• The State of UK Finances and Mortgage Options Available to Those With a Subprime Credit Background

    The UK money advice charity, Credit Action have published its latest study of 'debt statistics' and this offers disturbing reading for consumer financial well-being in the UK. At the end of June 2011, public borrowing totaled £1.451 billion of which £1.241 billion was held in mortgages and secured loans but this means that average unsecured borrowing amounts to £8,064 per household. However, the Office for Budget Responsibility forecasts that home indebtedness will be a whopping £2.126 billion by the close of 2015.
    To the year ended March 2011, the Citizens Advice Bureau in England and Wales dealt with 9,072 new financing related problems each working day, 1,577 new County Court Judgments were granted each day within the first quarter of 2011 and 331 will be declared bankrupt every day. Possibly even more worrying (which shows the borrowing spiral getting out of control) is analysis undertaken by the homelessness charity, Shelter in August 2010 which found that more than 2 million people had used a credit card to pay either the mortgage or rent.
    Fortunately in the past many individuals who had over-extended themselves with unsecured debt had benefited from increasing property prices and were able to use this as a get out of jail free card with debt consolidation being provided by banks and building societies falling over themselves to lend to these borrowers. Mortgage providers were offering significant income multiple stretches beyond the 'norm' and would even look at borrowers with an adverse credit record. There were even lenders of last resort that would lend to settle mortgage arrears and even to stop repossession. This no holds barred lending may have been a step too far but to stave off the debt crisis waiting to happen when base rate starts to rise again, the poor credit mortgage funders need to step up to the plate and offer the increasing numbers that are not able to get a mortgage on the high street a safe haven.
    It has never been harder for a first time buyer to get on the housing ladder and many do not realise that their monthly credit behavior on financial commitments, banks accounts and even mobile phones are being viewed by lenders and assessed via credit scoring to ascertain whether the 'would be borrower' achieves a high enough credit score to acquire a mortgage. In the main first time buyers do not hold huge deposits and unfortunately mortgages that require only a 10% deposit have the credit score bar set prohibitively high. Lenders have historic payment information on their arrears book and they use this info to set a score card to deter this type of mortgagor in the future. Commonly, they will not accept applicants that have missed or even late payments on unsecured borrowing. Some high street lenders are more lenient but they will usually approve in exchange for a higher deposit.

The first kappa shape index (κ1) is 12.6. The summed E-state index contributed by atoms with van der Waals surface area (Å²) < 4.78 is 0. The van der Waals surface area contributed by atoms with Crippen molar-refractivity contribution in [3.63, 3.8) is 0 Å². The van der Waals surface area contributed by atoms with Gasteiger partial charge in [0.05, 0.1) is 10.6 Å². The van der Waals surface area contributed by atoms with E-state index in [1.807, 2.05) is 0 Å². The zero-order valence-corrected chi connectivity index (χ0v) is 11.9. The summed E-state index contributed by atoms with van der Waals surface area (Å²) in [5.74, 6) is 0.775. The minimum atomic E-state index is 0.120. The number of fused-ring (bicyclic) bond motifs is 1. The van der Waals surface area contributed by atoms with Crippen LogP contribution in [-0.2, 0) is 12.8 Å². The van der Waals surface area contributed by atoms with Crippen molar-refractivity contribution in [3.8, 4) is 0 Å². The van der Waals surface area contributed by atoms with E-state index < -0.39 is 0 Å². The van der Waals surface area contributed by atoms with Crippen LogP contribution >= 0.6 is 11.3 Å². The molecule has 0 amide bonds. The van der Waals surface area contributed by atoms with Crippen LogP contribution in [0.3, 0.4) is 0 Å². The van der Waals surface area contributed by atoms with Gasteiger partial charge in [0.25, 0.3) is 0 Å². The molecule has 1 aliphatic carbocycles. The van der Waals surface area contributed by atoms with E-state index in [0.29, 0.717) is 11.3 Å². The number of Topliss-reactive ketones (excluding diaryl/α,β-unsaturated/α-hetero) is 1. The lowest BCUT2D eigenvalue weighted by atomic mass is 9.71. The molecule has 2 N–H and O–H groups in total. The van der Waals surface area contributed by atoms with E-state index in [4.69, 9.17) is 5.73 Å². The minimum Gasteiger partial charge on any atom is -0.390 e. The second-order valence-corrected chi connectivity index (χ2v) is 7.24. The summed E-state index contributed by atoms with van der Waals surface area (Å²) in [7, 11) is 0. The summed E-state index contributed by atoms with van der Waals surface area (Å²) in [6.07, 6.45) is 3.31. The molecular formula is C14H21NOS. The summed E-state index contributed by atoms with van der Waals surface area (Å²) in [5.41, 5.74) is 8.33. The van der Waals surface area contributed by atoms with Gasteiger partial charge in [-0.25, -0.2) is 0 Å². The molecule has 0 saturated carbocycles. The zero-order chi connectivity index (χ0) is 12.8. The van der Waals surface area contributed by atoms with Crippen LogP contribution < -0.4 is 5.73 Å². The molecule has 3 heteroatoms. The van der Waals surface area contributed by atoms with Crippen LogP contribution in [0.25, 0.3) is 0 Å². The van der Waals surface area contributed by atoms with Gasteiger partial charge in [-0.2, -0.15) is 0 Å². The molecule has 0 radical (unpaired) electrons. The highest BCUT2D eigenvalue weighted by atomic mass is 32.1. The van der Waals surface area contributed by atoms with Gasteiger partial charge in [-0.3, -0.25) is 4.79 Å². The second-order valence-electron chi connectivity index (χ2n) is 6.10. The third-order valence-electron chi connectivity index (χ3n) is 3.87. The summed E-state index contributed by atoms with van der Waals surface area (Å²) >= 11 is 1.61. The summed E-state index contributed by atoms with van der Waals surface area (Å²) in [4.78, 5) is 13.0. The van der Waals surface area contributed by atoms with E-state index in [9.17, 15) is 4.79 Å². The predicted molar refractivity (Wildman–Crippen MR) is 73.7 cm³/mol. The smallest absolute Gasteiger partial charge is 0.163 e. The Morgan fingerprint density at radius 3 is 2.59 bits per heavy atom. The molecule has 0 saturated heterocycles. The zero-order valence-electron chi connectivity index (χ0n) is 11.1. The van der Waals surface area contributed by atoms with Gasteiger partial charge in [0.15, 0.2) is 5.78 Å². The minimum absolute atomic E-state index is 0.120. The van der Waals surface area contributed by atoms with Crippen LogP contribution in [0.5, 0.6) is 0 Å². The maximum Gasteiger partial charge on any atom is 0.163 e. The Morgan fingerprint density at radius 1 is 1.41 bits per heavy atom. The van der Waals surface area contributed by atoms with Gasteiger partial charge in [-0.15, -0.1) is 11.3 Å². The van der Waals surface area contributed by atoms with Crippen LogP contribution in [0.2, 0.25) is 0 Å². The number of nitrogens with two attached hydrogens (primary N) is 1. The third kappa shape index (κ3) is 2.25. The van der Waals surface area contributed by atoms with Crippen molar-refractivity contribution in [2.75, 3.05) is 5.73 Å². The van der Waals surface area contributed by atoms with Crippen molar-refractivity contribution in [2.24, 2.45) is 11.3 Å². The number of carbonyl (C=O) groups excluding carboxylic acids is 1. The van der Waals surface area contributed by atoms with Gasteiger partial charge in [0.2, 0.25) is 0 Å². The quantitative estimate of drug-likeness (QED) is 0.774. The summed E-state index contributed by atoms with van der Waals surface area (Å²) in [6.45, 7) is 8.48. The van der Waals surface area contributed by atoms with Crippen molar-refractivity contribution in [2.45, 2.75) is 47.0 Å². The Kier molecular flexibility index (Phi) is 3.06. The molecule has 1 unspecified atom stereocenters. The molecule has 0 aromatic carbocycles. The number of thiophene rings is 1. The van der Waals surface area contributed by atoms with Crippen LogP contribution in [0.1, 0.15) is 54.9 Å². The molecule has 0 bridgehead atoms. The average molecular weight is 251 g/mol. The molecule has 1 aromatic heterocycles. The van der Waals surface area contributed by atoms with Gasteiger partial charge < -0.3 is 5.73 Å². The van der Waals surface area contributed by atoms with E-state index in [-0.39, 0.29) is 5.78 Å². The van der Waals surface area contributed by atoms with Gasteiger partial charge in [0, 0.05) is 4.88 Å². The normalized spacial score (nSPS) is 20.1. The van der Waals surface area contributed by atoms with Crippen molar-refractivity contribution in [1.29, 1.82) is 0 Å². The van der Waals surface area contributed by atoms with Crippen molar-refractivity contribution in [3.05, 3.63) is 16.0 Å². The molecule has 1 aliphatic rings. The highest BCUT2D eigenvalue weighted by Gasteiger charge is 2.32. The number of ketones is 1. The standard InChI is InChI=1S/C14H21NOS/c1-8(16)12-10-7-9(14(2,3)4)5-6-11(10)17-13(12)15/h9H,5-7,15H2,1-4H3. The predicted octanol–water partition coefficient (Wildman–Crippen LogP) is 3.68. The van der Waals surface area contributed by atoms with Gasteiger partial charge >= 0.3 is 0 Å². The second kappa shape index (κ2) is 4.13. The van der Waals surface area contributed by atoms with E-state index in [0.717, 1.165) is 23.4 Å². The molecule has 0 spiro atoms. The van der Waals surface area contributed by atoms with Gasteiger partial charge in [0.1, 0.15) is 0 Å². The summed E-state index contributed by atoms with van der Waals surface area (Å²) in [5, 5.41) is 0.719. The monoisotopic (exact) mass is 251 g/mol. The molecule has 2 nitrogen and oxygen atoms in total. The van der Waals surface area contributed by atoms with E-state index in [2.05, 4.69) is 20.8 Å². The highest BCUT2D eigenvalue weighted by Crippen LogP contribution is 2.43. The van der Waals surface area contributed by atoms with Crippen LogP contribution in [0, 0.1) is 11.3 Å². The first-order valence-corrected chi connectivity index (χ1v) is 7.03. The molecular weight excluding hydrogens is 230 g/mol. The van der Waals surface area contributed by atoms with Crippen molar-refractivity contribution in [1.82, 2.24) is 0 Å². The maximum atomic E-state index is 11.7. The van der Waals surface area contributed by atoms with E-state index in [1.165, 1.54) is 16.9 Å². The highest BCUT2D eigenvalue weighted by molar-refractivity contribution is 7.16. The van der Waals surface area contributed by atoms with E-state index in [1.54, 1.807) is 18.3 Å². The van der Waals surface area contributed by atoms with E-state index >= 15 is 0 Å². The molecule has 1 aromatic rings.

If 2 or 3 loan or credit card payments have been missed on a credit contract, the lender will normally issue a 'Default' notice which means that the borrower has broken the contractual terms of the credit agreement and this has a hugely damaging effect on their credit rating and their ability to get a mortgage from a high street lender. A default will remain on their credit register for 6 years from initial registration or satisfaction and in the current environment this make it almost unachievable to get a mortgage except from a specialist adverse credit mortgage lender.
    If a borrower fails to pay a debt as it becomes due then an avenue open to the creditor is taking the debtor to court to procure a County Court Judgment for non-payment of the commitment. Once this is issued by the court it is recorded on the Register of Judgments and this is also held by credit reference agencies and it will remain on the individual's credit report for a period of 6 years. Any County Court Judgments whether they are settled or not will usually cause a high street lender to not accept a mortgage application.
    Even though would be borrowers are likely to be declined by high street banks and building societies if they have any late / missed payments, defaults or County Court Judgments, the specialist poor credit mortgage funders are beginning to lend again but with very particular lending criteria. In the current environment it appears that these funders are willing to disregard historic adverse information for first time buyers on the understanding that nothing has been recorded within the last 2 years. As this is an extremely expert area and criteria varies from lender to lender we would recommend speaking to a specialist bad credit mortgage advisor who will be able to provide an independent recommendation as to the most appropriate mortgage for your specific circumstances.


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